John (Called Also Jeannelin), Abbot of Fecamp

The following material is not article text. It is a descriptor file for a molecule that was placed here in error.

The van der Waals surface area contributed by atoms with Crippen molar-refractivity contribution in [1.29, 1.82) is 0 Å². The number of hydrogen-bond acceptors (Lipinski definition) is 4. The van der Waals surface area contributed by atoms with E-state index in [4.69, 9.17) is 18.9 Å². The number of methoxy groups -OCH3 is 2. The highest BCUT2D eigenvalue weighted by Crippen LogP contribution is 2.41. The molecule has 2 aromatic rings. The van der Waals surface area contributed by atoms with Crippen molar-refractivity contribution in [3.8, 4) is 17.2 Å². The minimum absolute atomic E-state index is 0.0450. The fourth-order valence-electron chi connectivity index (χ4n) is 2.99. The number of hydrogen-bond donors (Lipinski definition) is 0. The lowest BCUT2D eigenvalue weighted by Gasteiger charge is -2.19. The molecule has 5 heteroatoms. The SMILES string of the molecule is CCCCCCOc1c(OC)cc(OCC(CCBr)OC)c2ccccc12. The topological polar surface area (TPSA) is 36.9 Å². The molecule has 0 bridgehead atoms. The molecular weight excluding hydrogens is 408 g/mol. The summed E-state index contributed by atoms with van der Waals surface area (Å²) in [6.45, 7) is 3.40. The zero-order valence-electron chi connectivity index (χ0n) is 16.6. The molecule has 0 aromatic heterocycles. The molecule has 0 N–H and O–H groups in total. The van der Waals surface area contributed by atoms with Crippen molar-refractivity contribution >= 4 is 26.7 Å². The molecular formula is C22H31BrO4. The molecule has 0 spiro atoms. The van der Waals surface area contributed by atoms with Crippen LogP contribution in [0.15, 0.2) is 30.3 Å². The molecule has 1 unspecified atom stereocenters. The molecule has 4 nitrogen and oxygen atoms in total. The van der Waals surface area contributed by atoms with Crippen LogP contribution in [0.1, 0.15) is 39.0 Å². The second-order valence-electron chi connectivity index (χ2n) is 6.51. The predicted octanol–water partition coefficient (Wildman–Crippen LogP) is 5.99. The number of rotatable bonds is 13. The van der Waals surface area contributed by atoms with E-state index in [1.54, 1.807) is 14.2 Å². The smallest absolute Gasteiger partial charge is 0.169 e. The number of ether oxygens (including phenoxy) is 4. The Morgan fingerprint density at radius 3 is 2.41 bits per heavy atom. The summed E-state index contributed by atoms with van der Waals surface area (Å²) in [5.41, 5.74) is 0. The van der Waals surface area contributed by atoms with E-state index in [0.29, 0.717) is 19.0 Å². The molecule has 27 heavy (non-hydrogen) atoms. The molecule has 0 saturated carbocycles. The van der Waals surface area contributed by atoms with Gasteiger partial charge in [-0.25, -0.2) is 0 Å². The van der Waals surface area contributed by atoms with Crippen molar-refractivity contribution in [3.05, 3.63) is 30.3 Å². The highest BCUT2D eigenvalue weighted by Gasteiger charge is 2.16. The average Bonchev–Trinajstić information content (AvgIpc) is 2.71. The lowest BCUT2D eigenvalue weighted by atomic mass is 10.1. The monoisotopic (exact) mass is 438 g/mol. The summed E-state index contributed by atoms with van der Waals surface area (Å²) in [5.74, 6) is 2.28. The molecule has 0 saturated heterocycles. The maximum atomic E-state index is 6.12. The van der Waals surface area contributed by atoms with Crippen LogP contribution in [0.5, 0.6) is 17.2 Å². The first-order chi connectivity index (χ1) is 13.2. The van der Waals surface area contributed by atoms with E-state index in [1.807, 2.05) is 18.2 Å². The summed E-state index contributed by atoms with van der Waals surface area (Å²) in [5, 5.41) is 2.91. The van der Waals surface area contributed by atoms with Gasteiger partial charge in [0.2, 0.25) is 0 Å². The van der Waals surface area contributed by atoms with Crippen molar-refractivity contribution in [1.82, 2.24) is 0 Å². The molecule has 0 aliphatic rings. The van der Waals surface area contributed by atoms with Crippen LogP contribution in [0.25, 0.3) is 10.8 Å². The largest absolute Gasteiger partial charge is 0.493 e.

John (Called Also Jeannelin), Abbot Of Fecamp, France, was born in the neighborhood of Ravenna. His family name Labbe supposes to have been Dalye, or D'Alye. He came to France with William, abbot of St. Benigne of Dijon, and studied under that learned man. He practiced medicine with success; but William going to Fecamp to reform the abbey, and install there a colony of Benedictines, John accompanied him, was made prior, and finally succeeded William as abbot. He reformed several convents, and by his firm adherence to discipline embroiled himself with many prelates, sustained, however, in every instance by the pope. In 1054 he visited England, where he was welcomed by king Edward, but, having subsequently undertaken a journey to the Holy Land, he was made prisoner by the Mohammedans, and is said to have only returned to France in 1076. He died Feb. 2, 1079. He wrote a book of prayers, the preface of which is to be found in Mabillon, Analecta, 1, 133, and three chapters in. the Meditationes S. Augustini. He is also considered as the author of a treatise, De Divina Contemplatione, publ. in 1539, under the title of Confessio Theologica, and attributed to John Cassien, etc. See Gallia Christ. 11, col. 206; Hist. Litt. de la France, 8, 48; Hoefer, Nouv. Biogr. Générale, 26, 531.